Northern Men with Southern Loyalties – Michael Todd Landis

The Democratic Party and the Sectional Crisis

This book is a great complement to the previous book Slave Power.  That book describes the start of the process, while this book details the final decade as the Democratic Party failed to meet the challenge of how to reconcile the power of the slaveholding bloc in national politics with the increasing reluctance of the northern voter to accept the situation.

The poster child of the 1850s rift is the “doughface”, a term that originated in a diatribe of a southerner over how easy it was to manipulate northern politicians.  When it begins to be a term used by your own voters, you have an image problem.

The book is a short, but detailed look at the inner workings of the 1850s Democratic Party, by then the one national based party.  As the dominant force, it had the fate of the nation in its hand, and the result was continual sectional crisis, division, a virtual civil war in Kansas, and eventually the breakup of its own party and true national warfare.

The inner workings of the Democratic Party were the essential forces causing the problem, not outside agitation or other forces.  This book exposes that in a short and clear way.  No party ever had such a dominating position in history, and yet within a decade it had all crumbed to dust.

I’ll be reading this one again, like I do America in 1857.by Kenneth Stamp.as views into political collapse.

 

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Challenge of Battle – Adrian Gilbert

The Real Story of the British Army in 1914

As a believer in the recent revisionism on the First World War, I often am annoyed by the way the war is reported in most histories.  The standard view is a Liege, a dash of German offensive, Mons, the Marne, then Ypers.  After that you have some Verdun, a bit of Somme and the British offensive in Flanders in 1917 and then the crisis of 1918 and victory.  Notice the relative lack of discussion of anything French.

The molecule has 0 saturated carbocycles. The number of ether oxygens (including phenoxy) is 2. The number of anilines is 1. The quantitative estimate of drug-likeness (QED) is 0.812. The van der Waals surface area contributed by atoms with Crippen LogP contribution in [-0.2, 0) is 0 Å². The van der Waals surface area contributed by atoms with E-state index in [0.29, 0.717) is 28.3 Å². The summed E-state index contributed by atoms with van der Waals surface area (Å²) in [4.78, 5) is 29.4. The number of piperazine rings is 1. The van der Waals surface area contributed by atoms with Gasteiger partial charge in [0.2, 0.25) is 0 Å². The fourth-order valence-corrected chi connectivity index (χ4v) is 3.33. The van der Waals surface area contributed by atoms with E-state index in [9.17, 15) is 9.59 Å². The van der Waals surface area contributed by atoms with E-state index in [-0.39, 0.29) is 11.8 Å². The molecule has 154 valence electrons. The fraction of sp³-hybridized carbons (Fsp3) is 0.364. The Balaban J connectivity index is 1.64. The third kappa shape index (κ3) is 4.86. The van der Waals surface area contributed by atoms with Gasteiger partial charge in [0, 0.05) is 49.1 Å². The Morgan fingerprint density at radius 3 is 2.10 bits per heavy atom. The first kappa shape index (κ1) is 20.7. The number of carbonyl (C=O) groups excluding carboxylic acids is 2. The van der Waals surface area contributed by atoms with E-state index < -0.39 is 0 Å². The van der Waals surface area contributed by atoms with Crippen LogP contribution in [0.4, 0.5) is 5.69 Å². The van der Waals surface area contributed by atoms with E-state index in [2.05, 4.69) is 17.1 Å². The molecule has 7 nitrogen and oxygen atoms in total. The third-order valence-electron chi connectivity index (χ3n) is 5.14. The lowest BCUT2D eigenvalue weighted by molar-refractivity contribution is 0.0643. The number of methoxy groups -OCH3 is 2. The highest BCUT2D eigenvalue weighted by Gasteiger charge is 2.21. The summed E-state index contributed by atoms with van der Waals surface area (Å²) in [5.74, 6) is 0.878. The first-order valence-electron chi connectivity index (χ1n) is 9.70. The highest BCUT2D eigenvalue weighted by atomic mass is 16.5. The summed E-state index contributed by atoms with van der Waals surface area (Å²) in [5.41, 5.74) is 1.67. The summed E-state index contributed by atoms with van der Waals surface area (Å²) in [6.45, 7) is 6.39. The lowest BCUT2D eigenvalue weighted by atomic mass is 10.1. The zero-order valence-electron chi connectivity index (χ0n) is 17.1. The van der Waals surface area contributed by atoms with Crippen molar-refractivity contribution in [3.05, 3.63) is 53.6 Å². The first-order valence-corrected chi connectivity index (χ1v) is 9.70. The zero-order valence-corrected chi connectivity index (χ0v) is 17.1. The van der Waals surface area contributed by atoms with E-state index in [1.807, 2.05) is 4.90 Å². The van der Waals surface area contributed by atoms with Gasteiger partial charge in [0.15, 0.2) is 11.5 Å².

This book was refreshing because while it was a history of British operations and the army alone, so the lack of mention of the primary allied partner is excusable, at least it did not recycle the overblown depiction of the combat power of the BEF at Mons and actually described anything between the Marne and Ypres.  And it is overall a great depiction of an army introduced to a new sort of warfare, and how it dealt with and eventually survived the process.

Like all armies in 1914, the actual results were a mixed bag.  When troops had good positions and artillery support, they held well and inflicted severe losses.  When turned or unsupported by guns, they could be pounded themselves.  The BEF was a good outfit, but the tasks it had to take on meant it eventually was destroyed in the process.  When the British next took the offensive, it would be with essentially a new army raised for the purpose.

A very good corrective to the standard gung-ho treatment.

The Rzhev Slaughterhouse – Svetlana Gerasimova

The Red Army’s forgotten 15-month campaign against Army Group Center, 1942-1943